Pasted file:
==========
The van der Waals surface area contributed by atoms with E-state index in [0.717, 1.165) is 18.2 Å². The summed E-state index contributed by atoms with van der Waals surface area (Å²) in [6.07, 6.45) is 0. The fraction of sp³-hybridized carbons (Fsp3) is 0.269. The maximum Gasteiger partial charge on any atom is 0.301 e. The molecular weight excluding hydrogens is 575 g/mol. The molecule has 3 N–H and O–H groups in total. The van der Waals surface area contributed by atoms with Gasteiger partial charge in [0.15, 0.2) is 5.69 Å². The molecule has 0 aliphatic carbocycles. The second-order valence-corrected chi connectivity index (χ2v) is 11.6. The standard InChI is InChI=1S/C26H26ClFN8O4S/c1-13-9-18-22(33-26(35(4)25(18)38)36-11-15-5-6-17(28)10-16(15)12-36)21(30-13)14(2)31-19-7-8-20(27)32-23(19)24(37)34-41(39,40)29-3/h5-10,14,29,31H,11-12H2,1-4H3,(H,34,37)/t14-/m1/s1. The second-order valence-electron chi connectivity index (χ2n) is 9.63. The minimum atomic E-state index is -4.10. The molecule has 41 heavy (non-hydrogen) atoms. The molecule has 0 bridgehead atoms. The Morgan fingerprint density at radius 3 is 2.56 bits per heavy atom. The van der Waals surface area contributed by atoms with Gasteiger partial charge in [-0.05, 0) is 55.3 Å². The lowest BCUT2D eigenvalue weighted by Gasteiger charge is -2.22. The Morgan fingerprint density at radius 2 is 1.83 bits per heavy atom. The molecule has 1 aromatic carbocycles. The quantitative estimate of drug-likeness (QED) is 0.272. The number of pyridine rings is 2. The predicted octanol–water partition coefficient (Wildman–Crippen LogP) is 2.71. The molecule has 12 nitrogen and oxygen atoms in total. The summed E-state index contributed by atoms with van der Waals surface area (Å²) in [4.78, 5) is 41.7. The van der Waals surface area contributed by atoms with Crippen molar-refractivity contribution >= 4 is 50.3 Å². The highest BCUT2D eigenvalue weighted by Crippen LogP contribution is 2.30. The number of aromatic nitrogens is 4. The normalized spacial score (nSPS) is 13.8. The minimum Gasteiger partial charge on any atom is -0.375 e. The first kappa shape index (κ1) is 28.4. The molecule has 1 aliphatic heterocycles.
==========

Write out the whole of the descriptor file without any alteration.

The van der Waals surface area contributed by atoms with E-state index in [0.717, 1.165) is 18.2 Å². The summed E-state index contributed by atoms with van der Waals surface area (Å²) in [6.07, 6.45) is 0. The fraction of sp³-hybridized carbons (Fsp3) is 0.269. The maximum Gasteiger partial charge on any atom is 0.301 e. The molecular weight excluding hydrogens is 575 g/mol. The molecule has 3 N–H and O–H groups in total. The van der Waals surface area contributed by atoms with Gasteiger partial charge in [0.15, 0.2) is 5.69 Å². The molecule has 0 aliphatic carbocycles. The second-order valence-corrected chi connectivity index (χ2v) is 11.6. The standard InChI is InChI=1S/C26H26ClFN8O4S/c1-13-9-18-22(33-26(35(4)25(18)38)36-11-15-5-6-17(28)10-16(15)12-36)21(30-13)14(2)31-19-7-8-20(27)32-23(19)24(37)34-41(39,40)29-3/h5-10,14,29,31H,11-12H2,1-4H3,(H,34,37)/t14-/m1/s1. The second-order valence-electron chi connectivity index (χ2n) is 9.63. The minimum atomic E-state index is -4.10. The molecule has 41 heavy (non-hydrogen) atoms. The molecule has 0 bridgehead atoms. The Morgan fingerprint density at radius 3 is 2.56 bits per heavy atom. The van der Waals surface area contributed by atoms with Gasteiger partial charge in [-0.05, 0) is 55.3 Å². The lowest BCUT2D eigenvalue weighted by Gasteiger charge is -2.22. The Morgan fingerprint density at radius 2 is 1.83 bits per heavy atom. The molecule has 1 aromatic carbocycles. The quantitative estimate of drug-likeness (QED) is 0.272. The number of pyridine rings is 2. The predicted octanol–water partition coefficient (Wildman–Crippen LogP) is 2.71. The molecule has 12 nitrogen and oxygen atoms in total. The summed E-state index contributed by atoms with van der Waals surface area (Å²) in [4.78, 5) is 41.7. The van der Waals surface area contributed by atoms with Crippen molar-refractivity contribution >= 4 is 50.3 Å². The highest BCUT2D eigenvalue weighted by Crippen LogP contribution is 2.30. The number of aromatic nitrogens is 4. The normalized spacial score (nSPS) is 13.8. The minimum Gasteiger partial charge on any atom is -0.375 e. The first kappa shape index (κ1) is 28.4. The molecule has 1 aliphatic heterocycles.